When looking at a drawing of the grave-field around Anundshög everything looks well organised. The ship settings and mounds look like intentional details of a planned monument. Perhaps many of the ship settings and mounds were constructed at the same time.
Within the area a further 11 burial mounds and 10 round stone settings can be seen. They vary in size between 6 and 33 meters in diameter. These graves were probably raised over members of different generations of the same family. Most of the graves were plundered long ago, which can be seen from the hollows in them.
In the Badelunda area there is a very large number of known prehistoric remains from the Iron Age, 500 BC – 1050 AD. Just on the ridge between the church and the E18 there are around 500 visible graves. In addition there are all those graves which are hidden under the ground. There must be at least 2,000 graves along this short stretch of the ridge.
There has been lots of activity along the ridge. The farms must have been near to each other. Crops were cultivated on small fields, cows and sheep grazed on pastureland, pigs and hens wandered freely around the farm steads, children ran around and played while the adults did the daily work of the farm. The settlements lay on what is today arable land. The small fields lay at the edge of the ridge and the pastureland lay further away from the ridge.
On top of the ridge 200 meters south of Anundshög there is a small grave-field with 1 mound, 9 round stone settings and 1 ship setting. They are probably from 500 – 1000 AD.
The form of a normal grave says nothing about who lies there. Women and men were buried in both mounds and stone settings. The funerary gifts usually consist of several personal possessions – jewelry and clothes buckles and perhaps some extra item. Food for the journey to the kingdom of the dead complemented the usual contents of a grave.
The ship setting is somewhat different from the large ones at Anundshög. It is built with low stones and filled with stones and earth. We can guess that it is a ship’s master or a steersman who is buried here
Gold was found in a women's grave from the 300s in Tuna, near Anundshög, in the early 1950s. The find can be seen at Västmanland County Museum in Västerås.
The Swedish grave which has contained the most gold was found near Anundshög. In a woman’s grave from the 4th century AD there were various gold items which together weighed 337.6 grams.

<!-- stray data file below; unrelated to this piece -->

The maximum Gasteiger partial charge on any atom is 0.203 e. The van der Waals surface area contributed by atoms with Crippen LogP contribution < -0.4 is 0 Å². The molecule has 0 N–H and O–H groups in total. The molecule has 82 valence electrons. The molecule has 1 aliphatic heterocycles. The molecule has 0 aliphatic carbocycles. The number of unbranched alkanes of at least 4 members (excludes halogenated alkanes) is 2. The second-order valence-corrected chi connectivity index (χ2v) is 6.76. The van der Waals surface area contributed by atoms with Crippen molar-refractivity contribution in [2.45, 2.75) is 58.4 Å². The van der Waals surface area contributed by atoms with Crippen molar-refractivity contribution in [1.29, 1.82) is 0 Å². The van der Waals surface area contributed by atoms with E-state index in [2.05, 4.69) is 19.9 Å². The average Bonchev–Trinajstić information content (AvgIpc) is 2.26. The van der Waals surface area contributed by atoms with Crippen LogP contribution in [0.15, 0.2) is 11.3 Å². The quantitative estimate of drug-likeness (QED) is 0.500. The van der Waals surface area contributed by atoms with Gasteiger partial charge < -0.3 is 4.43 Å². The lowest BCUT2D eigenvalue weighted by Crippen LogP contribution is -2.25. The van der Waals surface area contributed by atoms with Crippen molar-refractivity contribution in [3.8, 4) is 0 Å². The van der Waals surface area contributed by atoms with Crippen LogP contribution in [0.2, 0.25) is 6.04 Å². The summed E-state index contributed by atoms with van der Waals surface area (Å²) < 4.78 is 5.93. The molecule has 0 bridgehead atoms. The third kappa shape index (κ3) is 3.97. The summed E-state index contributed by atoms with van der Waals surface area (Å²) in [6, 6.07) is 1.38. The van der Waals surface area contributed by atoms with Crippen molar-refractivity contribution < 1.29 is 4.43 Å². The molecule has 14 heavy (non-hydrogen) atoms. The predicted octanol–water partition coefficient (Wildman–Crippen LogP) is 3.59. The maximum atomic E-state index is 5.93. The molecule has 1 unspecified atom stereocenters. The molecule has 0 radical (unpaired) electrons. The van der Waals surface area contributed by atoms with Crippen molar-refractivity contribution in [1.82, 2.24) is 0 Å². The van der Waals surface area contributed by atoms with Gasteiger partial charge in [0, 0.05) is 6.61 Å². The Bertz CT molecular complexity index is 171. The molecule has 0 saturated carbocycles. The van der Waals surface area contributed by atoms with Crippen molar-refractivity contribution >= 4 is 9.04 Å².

A house was built at the beginning of the 1950s about two kilometres to the east. When it was discovered that the house had been built on a grave field the site was excavated by archaeologists. There were graves from the 4th century till around 1050 AD which means that the grave field had been used for many generations. In the grave field there were eight boat graves, a very notable type of burial used for especially important people. In one of the boat graves the dead person was placed in a boat along with a number of items, for example household utensils for food and drink, jewellery, beads, a knife and a pair of scissors. It was women who were buried in all eight of the boat graves in the Tuna grave field.
A neck ring, two arm rings, two finger rings and pins of gold were found in Grave X, the grave with the richest funerary gifts. All of these came from Denmark. There were also buckles, a ring and two spoons in silver, items in bronze, so called Hemmoor containers, a glass goblet and beads. Who was this Danish woman?
Who were these women and where did the gold treasure come from? Interesting new research findings indicate that the women in Tuna had a high status and that they had leading functions in a cult context. For example, the women in the boat graves are placed in the middle of the grave-field while the men are buried at the edges.
Finds such as a seer’s staff, fine materials with silk ribbon, amulets and jewelry can indicate that they were so called oracles that could see into the future. Some amulets, votive rings and large buckles have connections with Freja, the goddess of fertility. The Freja cult had aspects of shamanism and prophecy: ecstatic acts where the cult leader can see both backwards and forwards into time and into other worlds.
From far away
Some of the finds are similar to ones made in England. Some of the coins come from Germany. An analysis of the quality of the gold shows it originates in the Middle East. One theory is that the woman in Grave X is a Danish princess. Two of the women were buried during the Viking era and DNA tests show that they were related to each other, mother and daughter or sisters.
See the finds at Västmanland's County Museum
The gold finds from Tuna in Badelunda are on display at Västmanland's County Museum on Karlsgatan 2 in Västerås. They are part of the County Museum's basic exhibition about the people and livestock of Ancient times. Opening hours for the exhibition, café and shop can be found on Västmanland County Museum's website.
Grytahögen is another large royal mound outside Västerås. It is 41 meters in diameter and 6 meters high. In addition there are several more graves nearby.
A legend, known from the 17th century, is associated with the mound. A maiden lived in ‘Tibble Palace’ on Badelunda ridge. When she went out to meet her beloved she was spirited away by a troll. Her beloved then killed himself by falling on his sword, after which the maiden was carried out dead from the underworld. The sword and the dead couple were laid on a golden carriage. According to the legend the carriage is in Grytahögen. If it ‘in the course of time’ is removed from the mound ‘the sword will pierce the one who comes first’.